The seeds are here! The seeds are here!

seed packages

Seed packages on display

My kids love the time of year when our seed orders arrive–the surprise of the doorbell being rung by the UPS person, the challenge of opening packages with children’s safety scissors (their tool of choice, honest!), the thrill of unpacking each box and imagining what will grow from these paper envelopes.  Some seeds are familiar–beans, peas, corn look like the things we’re used to eating.  Pepper, tomato, cucumber, and watermelon seeds are commonly found in the fruits we eat. But who knows what carrot or lettuce seeds look like?  And then there are flower seeds–calendula being my current favorite oddity.

Seeds are amazing.  It’s easy to forget that these shriveled little bundles are actually alive, just waiting for the right time to sprout.  I tell students that seeds are like eggs, and while biologists might disagree, I think it’s a good comparison.  In case you’re curious, we have plans for 195 separate plantings of seeds (and that doesn’t include lettuce, flowers, or herbs, since I haven’t had time to develop the schedule for those!).  Some varieties get planted more than once, such as succession plantings of green onions, spinach, broccoli, and radishes; other crops are planted only once but include multiple varieties, such as winter squash (7 kinds) and peppers (19 kinds).  It’s a lot to keep track of, which is why I spend the winter developing spreadsheets and schedules to follow.

When people ask if Joshua Farm is certified organic, my standard answer is, “No, but we follow all the rules (with some exceptions).”  One of those exceptions is in the area of seeds.  Technically, certified organic growers must use (or at least document that they’ve tried to find) organically grown seed.  I’m not opposed to this regulation, but the reality is that organic seed is still more expensive and not available in all the varieties I’d like to grow.  I am careful, however, to purchase the majority of my seed from suppliers who have signed the Safe Seed Pledge, which is a voluntary agreement by seed companies to not sell genetically engineered seeds.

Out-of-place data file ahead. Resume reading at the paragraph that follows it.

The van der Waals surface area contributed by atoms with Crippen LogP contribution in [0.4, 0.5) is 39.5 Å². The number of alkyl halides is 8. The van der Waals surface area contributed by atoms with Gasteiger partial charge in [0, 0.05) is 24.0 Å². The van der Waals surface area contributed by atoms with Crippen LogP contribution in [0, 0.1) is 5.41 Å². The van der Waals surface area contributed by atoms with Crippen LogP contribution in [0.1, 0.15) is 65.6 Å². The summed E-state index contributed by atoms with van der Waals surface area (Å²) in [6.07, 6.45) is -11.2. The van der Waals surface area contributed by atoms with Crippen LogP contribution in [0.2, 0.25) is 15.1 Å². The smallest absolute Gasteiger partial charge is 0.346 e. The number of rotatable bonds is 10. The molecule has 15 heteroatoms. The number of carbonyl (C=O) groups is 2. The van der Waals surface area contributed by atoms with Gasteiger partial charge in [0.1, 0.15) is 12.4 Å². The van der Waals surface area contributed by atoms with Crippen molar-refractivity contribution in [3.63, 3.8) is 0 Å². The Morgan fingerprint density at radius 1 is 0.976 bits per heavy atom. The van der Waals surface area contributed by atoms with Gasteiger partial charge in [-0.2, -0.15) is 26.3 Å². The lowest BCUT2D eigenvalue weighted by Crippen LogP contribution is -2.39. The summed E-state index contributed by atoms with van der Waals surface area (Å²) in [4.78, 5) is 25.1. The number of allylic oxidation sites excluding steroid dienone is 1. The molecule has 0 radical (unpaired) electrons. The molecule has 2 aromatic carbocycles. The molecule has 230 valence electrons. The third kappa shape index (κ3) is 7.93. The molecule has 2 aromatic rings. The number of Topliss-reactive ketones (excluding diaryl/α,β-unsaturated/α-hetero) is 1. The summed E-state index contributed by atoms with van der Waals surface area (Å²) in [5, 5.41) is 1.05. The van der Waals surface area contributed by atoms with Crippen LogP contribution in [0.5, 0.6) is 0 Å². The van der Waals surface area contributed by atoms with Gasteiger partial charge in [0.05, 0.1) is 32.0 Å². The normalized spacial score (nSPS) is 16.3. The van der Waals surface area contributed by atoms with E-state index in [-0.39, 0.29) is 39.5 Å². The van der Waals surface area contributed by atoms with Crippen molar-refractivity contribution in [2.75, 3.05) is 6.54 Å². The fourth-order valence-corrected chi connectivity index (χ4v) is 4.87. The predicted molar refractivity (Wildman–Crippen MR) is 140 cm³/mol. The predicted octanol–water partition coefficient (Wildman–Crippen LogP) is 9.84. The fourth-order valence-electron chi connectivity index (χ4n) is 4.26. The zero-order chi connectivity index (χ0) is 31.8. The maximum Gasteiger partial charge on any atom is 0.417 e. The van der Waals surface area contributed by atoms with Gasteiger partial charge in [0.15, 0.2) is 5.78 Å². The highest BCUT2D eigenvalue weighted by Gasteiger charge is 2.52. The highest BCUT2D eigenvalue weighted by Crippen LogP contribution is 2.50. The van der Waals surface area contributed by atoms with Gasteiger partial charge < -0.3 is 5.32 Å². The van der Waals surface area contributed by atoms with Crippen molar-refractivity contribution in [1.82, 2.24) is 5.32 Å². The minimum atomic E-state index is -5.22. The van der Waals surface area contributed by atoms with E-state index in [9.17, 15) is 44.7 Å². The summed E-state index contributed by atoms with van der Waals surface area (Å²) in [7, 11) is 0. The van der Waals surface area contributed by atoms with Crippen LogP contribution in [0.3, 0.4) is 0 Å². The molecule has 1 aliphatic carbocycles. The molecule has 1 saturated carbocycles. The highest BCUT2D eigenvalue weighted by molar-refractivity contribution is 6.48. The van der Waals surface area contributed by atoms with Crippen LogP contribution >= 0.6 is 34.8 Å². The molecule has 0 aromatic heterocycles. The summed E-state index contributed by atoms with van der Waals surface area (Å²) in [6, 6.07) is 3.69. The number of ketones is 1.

Well, off to the greenhouse to see if our new germination station is working yet!

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One Response to The seeds are here! The seeds are here!

  1. Nancy Baker Pelton says:


    Nancy Baker Pelton // February 21, 2010 at 4:38 pm | Reply

    Wow! I can hardly put into words how happy I am to learn about Joshua Farm. I grew up on Mulberry Street right by the field. Long before it was an athletic field for Edison J. High it was the most beautiful natural field where all the neighborhood children climbed trees, had forts, rode sleds, and enjoyed a bit of wild nature just outside our tiny backyards. It was the place where my grandfather dug a path up the big hill so the youngest children could get to the top. The day the bulldozers came in and started taking down the trees, digging up the plants, and killing off the wildlife was one of the saddest days of my youth. I remember my mother and next door neighbor crying as the trees came down. And now all these years later I am so heartened to read that the field has a new life – a life with real purpose and meaning. I have always felt so sad when taking a ride through the old neighborhood that the field lay abandoned when it had brought so much pleasure to my childhood. I have lived in Baltimore for many years now but one of my daughters now lives in Harrisburg and she will be joining your CSA this year. Congratulations on your creative spirit – Harrisburg has another real treasure.

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